Finally, thanks must go to the Johannesburg Photowalkers, and the Alexandra Renewal Project  for this opportunity. And, to the people of Alexandra for their friendliness, patience and acceptance of our invasion of their lives. 
© DRW 2012-2018. Images recreated 20/03/2016. 10 more images added 26/05/2017.
Updated: 26/12/2017 — 13:13

CWGC graves in Edenvale and Alex

Twas the week before Christmas and graves had to be found. On my schedule were Edenvale Old Town Cemetery and Edenvale New Cemetery as well as Alexandra. I wanted to do a recce at Alex because this was another of those major unknowns. Edenvale is easy, although the roads in Edenvale are really ridiculous with all their gated areas. I found the grave I was after easily enough and then headed for the old cemetery which is close to the Modderfontein offramp.
The unofficial resident grave carer in Edenvale said that this was originally a big cemetery, but they ploughed part of it under to build an old age home. I was a bit sceptical though, but she says that some of the marble grave surrounds were used to demarcate flower beds and some graves were in flower beds. The entrance is in 8th ave, although there is a locked gate in Van Riebeeck Ave. The graves all seemed to be from the 30’s and 40’s with some of my favourite slate stones. And, she was right, I did find marble kerbs and graves in some of the flower beds.
I do not know how true her story is about graves being ploughed under, but there is enough evidence that something did happen here. I found very old stones leaning against the wall, and there were those marble kerbs all down the one side, where else could they have come from?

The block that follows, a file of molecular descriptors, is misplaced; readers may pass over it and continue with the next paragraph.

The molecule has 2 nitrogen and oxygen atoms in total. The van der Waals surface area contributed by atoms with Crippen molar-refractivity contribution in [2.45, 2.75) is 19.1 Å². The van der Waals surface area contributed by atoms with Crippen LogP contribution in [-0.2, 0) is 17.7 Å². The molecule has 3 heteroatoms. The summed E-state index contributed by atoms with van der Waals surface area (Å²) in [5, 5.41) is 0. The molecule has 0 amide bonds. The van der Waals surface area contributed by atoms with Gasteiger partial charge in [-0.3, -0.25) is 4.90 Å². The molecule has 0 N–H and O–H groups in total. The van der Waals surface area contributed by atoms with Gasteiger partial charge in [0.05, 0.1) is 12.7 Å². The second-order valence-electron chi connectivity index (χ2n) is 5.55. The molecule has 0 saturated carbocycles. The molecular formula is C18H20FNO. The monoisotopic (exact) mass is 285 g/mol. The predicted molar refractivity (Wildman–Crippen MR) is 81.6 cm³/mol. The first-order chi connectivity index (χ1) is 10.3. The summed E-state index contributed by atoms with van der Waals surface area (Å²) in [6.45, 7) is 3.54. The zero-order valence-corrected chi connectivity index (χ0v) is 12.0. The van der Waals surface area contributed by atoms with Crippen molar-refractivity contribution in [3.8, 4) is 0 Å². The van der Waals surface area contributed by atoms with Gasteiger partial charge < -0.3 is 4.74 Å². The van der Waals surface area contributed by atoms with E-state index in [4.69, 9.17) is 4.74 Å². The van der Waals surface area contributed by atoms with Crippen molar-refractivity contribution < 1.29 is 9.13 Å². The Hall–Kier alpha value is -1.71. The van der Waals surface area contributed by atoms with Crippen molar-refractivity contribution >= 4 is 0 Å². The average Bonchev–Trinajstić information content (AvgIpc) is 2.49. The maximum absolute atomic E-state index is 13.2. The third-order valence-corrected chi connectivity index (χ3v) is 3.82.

I guess though it is one of those stories that cannot really be confirmed without access to official records. The cem is a pretty one, not too large and reasonably well looked after with a good spread of graves. There is one CWGC grave here, as well as two soldiers mentioned on private memorials. 
Overall though it is a nice little cemetery, and not too well known either which does make a visit enjoyable. 
Then it was off to Alexandra Cemetery.
I will be honest, I had no idea what I would find. Google Earth gave me some idea, but what you find on the ground is not always what can be seen on GE. The biggest concern was safety, so I was prepared to do a quick recce and if need be return with a companion at a later date. The cemetery where I ended up had a gate at Pansy Street off Zinnia Rd, and had a sign that read “New Alexandra Cemetery. General Section”.
My map however hinted at Alexandra West Bank Cem. The security guard was confident that the cem was safe and I headed inside. It was obvious though that section did not correspond with my map and I headed out again, using co-ordinates that were on the map. The problem with finding a cemetery blind like this is the GPS may be taking you to the co-ordinates, unfortunately you may have to drive through somebody’s living room to get there! This happened to me. The area I wanted to access was blocked off by a fenced off housing project, and the gate guard did not know how I could reach the area outside of going back the way I came, so I was forced to turn around and back I went.